The congregation’s role in Jeannie’s life became particularly important when in 1993, at the start of her senior year of high school, she and her parents were involved in a tragic car accident. Both her father and mother, Carroll and Diane, died. Jeannie herself suffered serious injuries that required numerous surgeries. People in the church provided great spiritual and emotional support, and came to her aid again in 1995 when her sister, Christine, was killed in a separate accident.

“The Plains played a pivotal role in my life at those times. They came around me and my two brothers, but especially me. The Plains became family to me when I didn’t really have one; they became a source of strength,” Jeannie recalls. “They stayed with me through the years.”

How to Launch Leaders

So, how does a congregation go about producing a procession of Christian leaders? Is there a formula or how-to procedure to follow? Not according to those who have been most closely involved.

Dr. Andrew Silman, former pastor at The Plains who now serves as senior pastor of Cornerstone Presbyterian Church in Brevard, N.C., admits, “Richard Bailey was a really good hire.” Bailey’s work as youth pastor served as an important catalyst, Silman notes. However, “The Holy Spirit worked a true Holy Spirit-imparted movement and revival in the hearts of the young people. They had volunteer prayer meetings that were intense, not only in the church but also at their school. The teachers at Zachary High—even ones who were not necessarily Christians—commented to me several times about what outstanding young people they were.

“It has been a joy to see how [they] have prepared themselves, many of them going into seminary and into various kinds of ministry. God brought about a genuine revival among our young people—Richard and I were instruments in the process, but more than anything, we were bystanders watching the Holy Spirit working in their lives.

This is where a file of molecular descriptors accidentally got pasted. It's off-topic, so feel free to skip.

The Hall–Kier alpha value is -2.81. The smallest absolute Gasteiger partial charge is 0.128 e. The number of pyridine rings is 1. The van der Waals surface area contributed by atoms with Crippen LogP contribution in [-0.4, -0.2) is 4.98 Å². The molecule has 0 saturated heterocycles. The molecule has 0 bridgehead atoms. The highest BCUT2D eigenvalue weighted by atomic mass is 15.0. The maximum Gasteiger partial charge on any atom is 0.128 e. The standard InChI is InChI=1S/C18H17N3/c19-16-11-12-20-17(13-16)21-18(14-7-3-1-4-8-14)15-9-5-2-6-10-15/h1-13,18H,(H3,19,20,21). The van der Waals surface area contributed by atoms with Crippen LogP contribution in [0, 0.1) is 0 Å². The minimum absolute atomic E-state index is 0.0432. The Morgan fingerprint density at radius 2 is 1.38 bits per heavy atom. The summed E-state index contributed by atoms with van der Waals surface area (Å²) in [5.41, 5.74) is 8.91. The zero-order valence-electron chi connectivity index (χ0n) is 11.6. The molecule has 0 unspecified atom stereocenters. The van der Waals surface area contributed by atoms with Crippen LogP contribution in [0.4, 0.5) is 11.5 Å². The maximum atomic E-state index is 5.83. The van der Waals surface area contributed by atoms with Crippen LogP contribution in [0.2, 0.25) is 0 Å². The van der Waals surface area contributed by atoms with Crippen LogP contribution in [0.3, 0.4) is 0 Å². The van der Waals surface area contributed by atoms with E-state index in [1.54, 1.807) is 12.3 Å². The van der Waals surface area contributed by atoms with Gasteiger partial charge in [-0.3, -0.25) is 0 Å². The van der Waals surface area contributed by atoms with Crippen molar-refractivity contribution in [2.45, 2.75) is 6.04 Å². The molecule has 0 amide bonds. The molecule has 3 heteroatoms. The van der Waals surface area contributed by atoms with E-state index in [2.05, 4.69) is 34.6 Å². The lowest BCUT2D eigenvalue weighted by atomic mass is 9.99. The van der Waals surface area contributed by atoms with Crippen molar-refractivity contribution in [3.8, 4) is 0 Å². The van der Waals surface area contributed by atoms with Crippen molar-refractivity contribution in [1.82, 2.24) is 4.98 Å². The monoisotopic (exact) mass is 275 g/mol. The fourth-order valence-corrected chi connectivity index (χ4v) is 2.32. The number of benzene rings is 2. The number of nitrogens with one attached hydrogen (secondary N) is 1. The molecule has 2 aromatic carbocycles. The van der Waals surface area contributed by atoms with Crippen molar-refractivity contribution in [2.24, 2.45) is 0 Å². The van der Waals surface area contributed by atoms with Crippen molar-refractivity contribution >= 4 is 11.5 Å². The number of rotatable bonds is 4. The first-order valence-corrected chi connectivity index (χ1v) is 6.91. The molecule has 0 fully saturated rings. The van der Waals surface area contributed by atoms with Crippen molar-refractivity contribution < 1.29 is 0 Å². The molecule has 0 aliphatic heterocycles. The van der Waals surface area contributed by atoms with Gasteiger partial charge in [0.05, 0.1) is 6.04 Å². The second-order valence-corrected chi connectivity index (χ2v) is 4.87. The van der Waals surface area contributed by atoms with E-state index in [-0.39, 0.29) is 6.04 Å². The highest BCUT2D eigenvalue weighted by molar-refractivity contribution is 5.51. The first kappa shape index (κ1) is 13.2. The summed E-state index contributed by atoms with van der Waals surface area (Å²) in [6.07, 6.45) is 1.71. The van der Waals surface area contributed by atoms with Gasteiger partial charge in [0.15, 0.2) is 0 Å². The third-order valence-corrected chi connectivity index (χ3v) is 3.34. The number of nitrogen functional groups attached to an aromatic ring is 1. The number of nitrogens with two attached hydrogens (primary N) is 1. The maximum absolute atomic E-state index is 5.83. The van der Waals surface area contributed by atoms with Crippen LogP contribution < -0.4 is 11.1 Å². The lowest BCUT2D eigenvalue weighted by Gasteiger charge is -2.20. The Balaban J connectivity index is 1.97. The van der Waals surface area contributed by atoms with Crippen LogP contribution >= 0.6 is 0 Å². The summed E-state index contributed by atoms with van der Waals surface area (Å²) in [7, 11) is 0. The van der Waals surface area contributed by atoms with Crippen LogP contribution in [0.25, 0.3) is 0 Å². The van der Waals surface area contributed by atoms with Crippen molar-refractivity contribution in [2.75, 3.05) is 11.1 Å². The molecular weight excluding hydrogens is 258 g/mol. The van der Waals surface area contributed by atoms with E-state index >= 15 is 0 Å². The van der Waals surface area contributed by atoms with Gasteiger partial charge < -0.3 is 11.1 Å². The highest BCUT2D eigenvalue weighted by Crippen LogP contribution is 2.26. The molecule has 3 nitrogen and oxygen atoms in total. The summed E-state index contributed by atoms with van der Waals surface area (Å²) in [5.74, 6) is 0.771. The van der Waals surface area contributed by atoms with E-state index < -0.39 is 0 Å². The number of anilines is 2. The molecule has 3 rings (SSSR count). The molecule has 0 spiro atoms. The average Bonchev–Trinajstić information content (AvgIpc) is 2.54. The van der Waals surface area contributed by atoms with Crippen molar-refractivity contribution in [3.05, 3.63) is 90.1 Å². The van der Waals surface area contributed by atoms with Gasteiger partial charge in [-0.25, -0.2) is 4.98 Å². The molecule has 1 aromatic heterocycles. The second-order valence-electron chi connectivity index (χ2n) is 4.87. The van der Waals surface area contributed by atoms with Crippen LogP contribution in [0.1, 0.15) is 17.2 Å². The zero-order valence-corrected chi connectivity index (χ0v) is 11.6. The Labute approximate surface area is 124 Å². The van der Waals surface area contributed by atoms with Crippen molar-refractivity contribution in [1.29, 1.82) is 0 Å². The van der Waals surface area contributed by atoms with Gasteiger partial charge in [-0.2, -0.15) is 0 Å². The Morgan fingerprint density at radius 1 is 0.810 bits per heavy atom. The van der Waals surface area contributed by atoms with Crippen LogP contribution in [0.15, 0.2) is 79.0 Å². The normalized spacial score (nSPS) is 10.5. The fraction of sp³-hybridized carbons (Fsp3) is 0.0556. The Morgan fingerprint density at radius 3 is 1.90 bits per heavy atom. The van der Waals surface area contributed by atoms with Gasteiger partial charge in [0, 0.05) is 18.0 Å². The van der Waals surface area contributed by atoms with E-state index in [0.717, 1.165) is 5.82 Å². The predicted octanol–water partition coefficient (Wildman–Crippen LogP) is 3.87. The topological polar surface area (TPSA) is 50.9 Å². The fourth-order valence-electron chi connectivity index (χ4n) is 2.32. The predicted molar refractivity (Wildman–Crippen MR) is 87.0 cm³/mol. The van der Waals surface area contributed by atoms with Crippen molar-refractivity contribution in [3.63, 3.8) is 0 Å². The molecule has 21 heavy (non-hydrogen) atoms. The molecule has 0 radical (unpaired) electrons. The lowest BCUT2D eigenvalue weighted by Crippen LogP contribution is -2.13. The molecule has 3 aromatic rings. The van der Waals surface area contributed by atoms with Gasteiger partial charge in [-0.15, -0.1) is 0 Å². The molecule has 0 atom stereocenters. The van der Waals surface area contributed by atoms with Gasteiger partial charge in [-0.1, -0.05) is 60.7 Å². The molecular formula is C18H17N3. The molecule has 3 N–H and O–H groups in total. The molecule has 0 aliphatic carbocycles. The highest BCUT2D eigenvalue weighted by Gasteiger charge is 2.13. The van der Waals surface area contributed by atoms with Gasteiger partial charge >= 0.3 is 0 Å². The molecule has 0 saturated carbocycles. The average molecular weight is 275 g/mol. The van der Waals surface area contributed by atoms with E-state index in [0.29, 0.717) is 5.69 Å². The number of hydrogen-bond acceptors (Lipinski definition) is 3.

“We did start an annual mission conference at the church for the first time, where they learned about God’s work around the world and got to interact with actual missionaries; that may have had some role in the stirring of their hearts. But this was not programmed—it wasn’t orchestrated, humanly speaking. The movement on the part of our young people did not need a lot of prompting—it just came about naturally or, perhaps, supernaturally.”

Woody Markert served as senior pastor at The Plains from 1995-2008. Markert says that having people like Richard Bailey and Wilmer Mills (who has taught the communicants class since 1980) has been a great asset at The Plains, men who serve as role models for the young people they minister to on a regular basis.

“Richard has had a tremendous impact on the young people, and also has served to keep missions in the collective consciousness of the church leadership, always seeking to hold the missionary enterprise in front of the people. Wilmer, having served in Brazil, has had great influence as well, setting an example and walking the talk about missions, fitting it in naturally during the course of normal conversation. I think it’s important to have credible people who are willing to give the rallying cry for missions.”

So how does a congregation go about cultivating such a fruitful mission-oriented culture?

Bailey, who is now raising funds to join a church-planting team in Perth, Australia, suggests one factor. “We are a ‘light blue collar’ congregation where the goal in life is not to get out … and make as much money as fast as you can. Sadly, I know of kids in some…churches who were discouraged from going on the mission field, even short-term, because it would get in the way of law school or medical school or the university. We have a culture of mission at The Plains reflected in a positive and supportive attitude toward men and women who want to go and do ministry things.”

Dr. Silman, who would welcome such a movement in his own congregation, believes there is only one way: “God has been faithful to work in that congregation, and all we can do is ask Him to work in a similar way in our own churches.”

Robert J. Tamasy is vice president of communications for Leaders Legacy, Inc., an Atlanta-based ministry to business and professional leaders. He comments on everyday issues from a biblical perspective at www.bobtamasy.blogspot.com.